Why am I making a sand-and-grumpy face? I have two itch mite bites on my neck that are driving me bonkers.
As we move into more fall weather, with raking around the corner, here’s one more reminder to be careful about those itch mites, in case you missed Jared’s recent article (https://blogs.k-state.edu/turf/hot-holiday-weekend-didnt-slow-down-the-oak-leak-itch-mite/)
They itch and sting, and are highly annoying, and I think the worst case scenario would be little kids getting into them. Little kids don’t know how to resist scratching, and if they scratch until they break skin they can get secondary infections. Last year around this time we were at the pediatrician with our own son for his checkup, and the doc said he had seen lots of kids with mystery itchy bites. He didn’t know about itch mites, so I gave him some info.
Despite trying to stay away from our pin oak, I’ve got some bites on me from this weekend. I mean, it’s impossible to totally avoid an entire part of our yard, and it’s not practical to change my clothes and shower 3x a day when we are out trying to enjoy the weather. Plus, there are lots of pin oaks in our neighborhood and so on windy days I’m sure they are blowing all over, no matter where we go.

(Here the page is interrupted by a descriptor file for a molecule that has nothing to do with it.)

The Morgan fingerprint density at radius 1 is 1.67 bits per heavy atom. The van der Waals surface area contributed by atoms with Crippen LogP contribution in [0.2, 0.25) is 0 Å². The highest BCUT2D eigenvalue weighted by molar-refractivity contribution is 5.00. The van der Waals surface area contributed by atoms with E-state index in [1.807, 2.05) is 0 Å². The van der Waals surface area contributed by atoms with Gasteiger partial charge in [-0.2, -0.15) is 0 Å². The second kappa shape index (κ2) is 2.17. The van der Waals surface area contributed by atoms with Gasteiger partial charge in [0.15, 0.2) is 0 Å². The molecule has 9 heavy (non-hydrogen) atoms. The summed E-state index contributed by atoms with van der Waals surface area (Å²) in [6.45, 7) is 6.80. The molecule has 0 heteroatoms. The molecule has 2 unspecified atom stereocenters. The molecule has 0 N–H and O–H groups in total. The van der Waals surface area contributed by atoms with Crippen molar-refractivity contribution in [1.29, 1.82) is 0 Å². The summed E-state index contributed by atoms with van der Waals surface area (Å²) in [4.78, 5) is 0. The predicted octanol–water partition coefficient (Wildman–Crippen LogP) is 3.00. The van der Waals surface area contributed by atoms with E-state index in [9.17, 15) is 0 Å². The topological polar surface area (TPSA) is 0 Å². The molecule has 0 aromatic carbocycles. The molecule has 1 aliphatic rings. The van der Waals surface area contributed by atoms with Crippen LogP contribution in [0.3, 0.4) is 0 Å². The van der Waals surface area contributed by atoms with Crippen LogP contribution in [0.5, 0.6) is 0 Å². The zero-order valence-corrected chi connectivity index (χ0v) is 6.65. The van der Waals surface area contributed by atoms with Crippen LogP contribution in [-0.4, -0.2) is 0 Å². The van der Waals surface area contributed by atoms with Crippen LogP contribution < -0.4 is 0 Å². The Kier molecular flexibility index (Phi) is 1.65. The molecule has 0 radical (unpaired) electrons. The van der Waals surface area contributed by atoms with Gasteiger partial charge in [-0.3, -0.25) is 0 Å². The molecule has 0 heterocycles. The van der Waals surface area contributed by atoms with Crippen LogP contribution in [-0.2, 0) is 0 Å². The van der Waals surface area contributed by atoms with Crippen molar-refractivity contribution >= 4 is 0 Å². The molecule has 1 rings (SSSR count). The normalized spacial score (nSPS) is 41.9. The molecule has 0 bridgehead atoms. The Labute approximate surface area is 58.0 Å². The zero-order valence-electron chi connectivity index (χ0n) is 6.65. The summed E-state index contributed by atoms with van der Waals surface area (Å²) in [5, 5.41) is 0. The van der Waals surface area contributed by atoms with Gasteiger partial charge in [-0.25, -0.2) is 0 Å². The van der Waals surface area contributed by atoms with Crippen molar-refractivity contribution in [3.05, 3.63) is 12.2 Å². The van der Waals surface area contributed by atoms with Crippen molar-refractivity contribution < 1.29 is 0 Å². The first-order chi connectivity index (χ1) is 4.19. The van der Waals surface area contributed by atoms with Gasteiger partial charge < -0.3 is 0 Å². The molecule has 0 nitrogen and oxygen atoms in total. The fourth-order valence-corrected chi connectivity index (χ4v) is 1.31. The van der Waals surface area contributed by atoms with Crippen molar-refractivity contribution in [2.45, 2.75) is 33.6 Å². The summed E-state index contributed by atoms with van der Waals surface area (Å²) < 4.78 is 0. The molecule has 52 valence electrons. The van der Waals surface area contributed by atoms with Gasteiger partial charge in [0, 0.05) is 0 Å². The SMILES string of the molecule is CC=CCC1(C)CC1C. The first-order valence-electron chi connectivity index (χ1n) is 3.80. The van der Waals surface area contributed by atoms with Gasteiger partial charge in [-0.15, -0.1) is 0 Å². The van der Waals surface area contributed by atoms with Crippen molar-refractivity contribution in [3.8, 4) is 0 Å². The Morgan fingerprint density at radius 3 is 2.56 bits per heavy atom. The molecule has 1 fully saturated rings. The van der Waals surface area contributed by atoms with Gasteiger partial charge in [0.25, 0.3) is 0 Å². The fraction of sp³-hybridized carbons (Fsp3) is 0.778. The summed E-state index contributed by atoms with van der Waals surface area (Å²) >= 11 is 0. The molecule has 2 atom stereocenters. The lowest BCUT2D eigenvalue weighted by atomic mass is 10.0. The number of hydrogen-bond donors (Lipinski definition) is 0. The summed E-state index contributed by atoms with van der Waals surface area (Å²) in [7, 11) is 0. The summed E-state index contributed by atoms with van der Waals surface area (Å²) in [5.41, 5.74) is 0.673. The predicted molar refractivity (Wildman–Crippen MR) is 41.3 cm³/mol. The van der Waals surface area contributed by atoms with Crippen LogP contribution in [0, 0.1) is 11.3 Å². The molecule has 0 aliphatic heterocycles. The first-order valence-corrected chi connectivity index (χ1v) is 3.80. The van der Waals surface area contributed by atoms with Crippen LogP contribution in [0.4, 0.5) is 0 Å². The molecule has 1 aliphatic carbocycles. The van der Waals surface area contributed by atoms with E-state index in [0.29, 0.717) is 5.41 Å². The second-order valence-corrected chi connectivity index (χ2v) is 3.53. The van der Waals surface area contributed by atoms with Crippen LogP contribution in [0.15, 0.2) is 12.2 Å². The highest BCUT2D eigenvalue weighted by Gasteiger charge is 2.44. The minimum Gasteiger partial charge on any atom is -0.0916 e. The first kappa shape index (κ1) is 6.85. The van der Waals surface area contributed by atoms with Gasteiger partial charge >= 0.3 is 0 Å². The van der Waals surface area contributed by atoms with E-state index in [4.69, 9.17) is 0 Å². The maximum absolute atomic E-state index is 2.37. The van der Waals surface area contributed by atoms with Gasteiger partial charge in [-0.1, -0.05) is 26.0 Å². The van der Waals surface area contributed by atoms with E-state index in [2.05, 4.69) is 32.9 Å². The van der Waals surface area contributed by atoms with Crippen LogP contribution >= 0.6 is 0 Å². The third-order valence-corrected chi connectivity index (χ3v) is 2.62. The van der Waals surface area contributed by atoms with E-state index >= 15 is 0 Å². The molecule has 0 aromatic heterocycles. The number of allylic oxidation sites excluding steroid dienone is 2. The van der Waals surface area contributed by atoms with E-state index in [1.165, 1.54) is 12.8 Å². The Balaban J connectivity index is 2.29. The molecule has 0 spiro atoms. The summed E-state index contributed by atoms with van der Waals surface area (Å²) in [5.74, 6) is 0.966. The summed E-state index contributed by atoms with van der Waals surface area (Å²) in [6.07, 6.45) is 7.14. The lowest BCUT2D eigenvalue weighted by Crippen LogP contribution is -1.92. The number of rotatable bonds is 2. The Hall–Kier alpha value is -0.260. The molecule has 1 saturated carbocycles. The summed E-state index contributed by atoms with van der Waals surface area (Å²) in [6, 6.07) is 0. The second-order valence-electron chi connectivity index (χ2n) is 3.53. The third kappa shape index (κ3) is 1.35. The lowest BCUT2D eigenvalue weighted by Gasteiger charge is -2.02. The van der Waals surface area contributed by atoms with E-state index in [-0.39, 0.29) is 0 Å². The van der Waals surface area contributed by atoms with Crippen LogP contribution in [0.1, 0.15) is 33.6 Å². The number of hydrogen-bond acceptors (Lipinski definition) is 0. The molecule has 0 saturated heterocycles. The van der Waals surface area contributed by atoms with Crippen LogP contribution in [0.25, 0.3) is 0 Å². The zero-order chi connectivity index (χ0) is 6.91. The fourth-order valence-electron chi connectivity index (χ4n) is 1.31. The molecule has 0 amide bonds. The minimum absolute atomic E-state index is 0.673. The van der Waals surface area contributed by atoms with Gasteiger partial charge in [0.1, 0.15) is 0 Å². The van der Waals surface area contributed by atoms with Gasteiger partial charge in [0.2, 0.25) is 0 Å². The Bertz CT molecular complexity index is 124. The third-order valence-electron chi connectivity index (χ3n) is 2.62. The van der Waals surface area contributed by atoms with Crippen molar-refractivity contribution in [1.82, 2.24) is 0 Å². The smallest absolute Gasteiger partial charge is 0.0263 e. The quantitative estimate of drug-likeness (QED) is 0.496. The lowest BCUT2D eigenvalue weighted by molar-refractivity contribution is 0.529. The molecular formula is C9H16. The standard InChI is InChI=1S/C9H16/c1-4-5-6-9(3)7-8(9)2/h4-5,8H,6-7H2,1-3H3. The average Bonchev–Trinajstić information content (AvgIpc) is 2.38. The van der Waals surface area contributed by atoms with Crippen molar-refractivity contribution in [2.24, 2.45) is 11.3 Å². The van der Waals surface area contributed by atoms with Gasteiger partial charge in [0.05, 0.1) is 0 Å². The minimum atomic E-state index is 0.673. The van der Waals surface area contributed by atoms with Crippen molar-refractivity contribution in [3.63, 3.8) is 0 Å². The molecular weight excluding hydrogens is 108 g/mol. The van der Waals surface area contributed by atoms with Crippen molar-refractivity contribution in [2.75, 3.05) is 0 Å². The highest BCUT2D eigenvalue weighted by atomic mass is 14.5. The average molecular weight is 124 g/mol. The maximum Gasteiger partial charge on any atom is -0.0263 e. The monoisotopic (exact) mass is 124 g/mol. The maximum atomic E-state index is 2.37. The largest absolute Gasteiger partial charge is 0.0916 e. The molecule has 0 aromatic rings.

Last year, before we knew what was going on with the itch mites, my poor husband did some raking and playing in the pin oak leaves and ended up with EIGHTY bites. Luckily my son was NOT involved in that process, and he escaped unscathed. We kept him away from pin oak leaves all fall. We raked those spots when he was napping and wasn’t around to “help.”
Here’s one in the crook of my elbow – they often (but not always) have a raised pimply/blister appearance like you see here. On me, the bites last much longer than mosquito bites do.
You don’t want itch mites. You don’t want to be making grumpy faces. Be careful around those pin oaks!
Disclaimer – I’m not a dermatologist! If you have a mystery rash that is causing problems, you should get it checked out. This post is just a reminder that itch mites are active.
Here’s a reminder of the symptom on the tree:
A little midge does the leaf rolling, and the mite feeds on the midge. But, sometimes the mites fall/blow out of the tree onto US.
If it’s any consolation – we are a “dead end host” and they won’t spread further once they’ve been on us.